“Stanford & MIT” Recruiting Fatigue – Here’s What to Do About It

Monday Jan 27, 2014 by Michael Gaiss - Founder, ThinkB1G

It keeps coming up more frequently in conversations with startups, especially ones with a ton of momentum and a track record of success recruiting on campus:

  • “I’m tired of losing another candidate to Google.”
  • “We’ll fight Amazon, Facebook, Google and everybody else. We may get one hire out of it, but we need 20.”

Everyone holds the upper echelon universities in high regard. Sure, it would be great to hire 10 Stanford computer science students this year.

Unfortunately, when it comes to doing this at scale to support growth, supply & demand is not your friend. Too many companies are simply going after way too small a pool of candidates. In entrepreneurial hubs, that pool is reduced even further by a disproportionately higher number of students choosing to start their own company.

Still game? Be prepared to leverage every angle, continually work it, commit to the long term, and send your best. From the early days of Dropbox, Drew Houston made a commitment to recruit from MIT. He still makes several trips a year to recruit on campus. That’s what it takes.

There will still be early stage startups with strong connections that will be able to surgically hire. There will also be bigger ones that will continue to see success, particularly if they’ve amassed a cadre of alumni on their teams that can be brought to bear.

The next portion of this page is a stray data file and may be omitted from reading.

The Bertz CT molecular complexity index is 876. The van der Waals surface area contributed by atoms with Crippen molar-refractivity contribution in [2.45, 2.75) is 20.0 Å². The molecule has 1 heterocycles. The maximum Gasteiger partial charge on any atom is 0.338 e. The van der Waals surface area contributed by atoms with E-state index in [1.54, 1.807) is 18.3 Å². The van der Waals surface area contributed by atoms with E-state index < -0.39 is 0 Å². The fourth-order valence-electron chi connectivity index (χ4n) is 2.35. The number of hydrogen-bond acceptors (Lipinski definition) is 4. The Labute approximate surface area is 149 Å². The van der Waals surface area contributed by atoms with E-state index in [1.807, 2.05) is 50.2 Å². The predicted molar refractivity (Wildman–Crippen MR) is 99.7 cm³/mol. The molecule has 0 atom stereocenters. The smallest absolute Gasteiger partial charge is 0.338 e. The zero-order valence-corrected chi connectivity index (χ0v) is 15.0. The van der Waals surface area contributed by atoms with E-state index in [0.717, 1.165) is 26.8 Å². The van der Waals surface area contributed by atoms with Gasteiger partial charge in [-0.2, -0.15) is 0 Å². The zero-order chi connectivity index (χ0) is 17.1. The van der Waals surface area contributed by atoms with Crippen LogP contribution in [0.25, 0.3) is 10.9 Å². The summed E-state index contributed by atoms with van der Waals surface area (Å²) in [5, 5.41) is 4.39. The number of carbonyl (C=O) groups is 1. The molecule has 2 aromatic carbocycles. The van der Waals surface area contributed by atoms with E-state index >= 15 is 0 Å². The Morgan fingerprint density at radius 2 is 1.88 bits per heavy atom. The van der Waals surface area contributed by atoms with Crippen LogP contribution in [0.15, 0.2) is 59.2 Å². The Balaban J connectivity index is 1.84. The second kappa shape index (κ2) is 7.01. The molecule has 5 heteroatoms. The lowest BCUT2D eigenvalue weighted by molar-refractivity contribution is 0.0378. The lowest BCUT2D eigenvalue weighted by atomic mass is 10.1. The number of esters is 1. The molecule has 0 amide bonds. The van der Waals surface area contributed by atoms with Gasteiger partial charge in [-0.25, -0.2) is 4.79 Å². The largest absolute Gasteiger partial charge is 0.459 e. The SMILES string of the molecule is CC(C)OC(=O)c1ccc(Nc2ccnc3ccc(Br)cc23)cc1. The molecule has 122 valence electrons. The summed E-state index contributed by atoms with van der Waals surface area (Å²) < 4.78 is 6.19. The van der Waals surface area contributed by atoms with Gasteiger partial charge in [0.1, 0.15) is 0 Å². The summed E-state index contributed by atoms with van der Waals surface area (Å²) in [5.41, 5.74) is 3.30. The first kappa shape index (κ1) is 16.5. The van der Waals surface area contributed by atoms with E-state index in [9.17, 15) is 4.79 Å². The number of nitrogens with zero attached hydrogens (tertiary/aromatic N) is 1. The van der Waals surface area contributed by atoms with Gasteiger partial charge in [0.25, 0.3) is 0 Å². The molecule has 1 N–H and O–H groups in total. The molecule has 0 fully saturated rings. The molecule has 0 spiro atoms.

However, it will be the rare few that yield close to the scale needed to justify the level of extended effort. Even if you’re a typical (in these areas) “well-funded by top-tier VCs” startup, good luck. Seriously. It’s that hard.

The reality is that there are incredibly talented students everywhere. Start with top schools outside the entrepreneurial hubs that require more effort to reach (and usually have larger candidate pools to boot). The big incumbents are still there, but startups are not and the intensity levels can be lower. Or try mid-tier universities, where the caliber of top students is often on par with the best. And don’t forget about other hub schools that may not share the same reputation and can be largely overlooked.

A contingent of companies has recognized this and shifted gears. They’ve either learned the hard way or simply have stepped back to thoughtfully evaluate their best options for success going forward.

Increasingly, these companies are redirecting their resources to the alternative options mentioned above. They realize that there’s an opportunity to grab a degree of ball control and that these schools can deliver the level of talent needed to meet their hiring objectives.

So when the topic of tapping great talent right out of university comes up, and the only answer is – “Let’s grab a table at Stanford’s (or MIT’s) next Career Fair.” – take a minute to step back and reconsider. Is this is the smartest approach to bet your company’s future growth on?

Michael Gaiss is the Founder of ThinkB1G.  You can find this post, as well as additional posts on his blog located here.  You can also follow Michael on Twitter (@MichaelGaiss) by clicking here or sign up for the ThinkB1G newsletter here.

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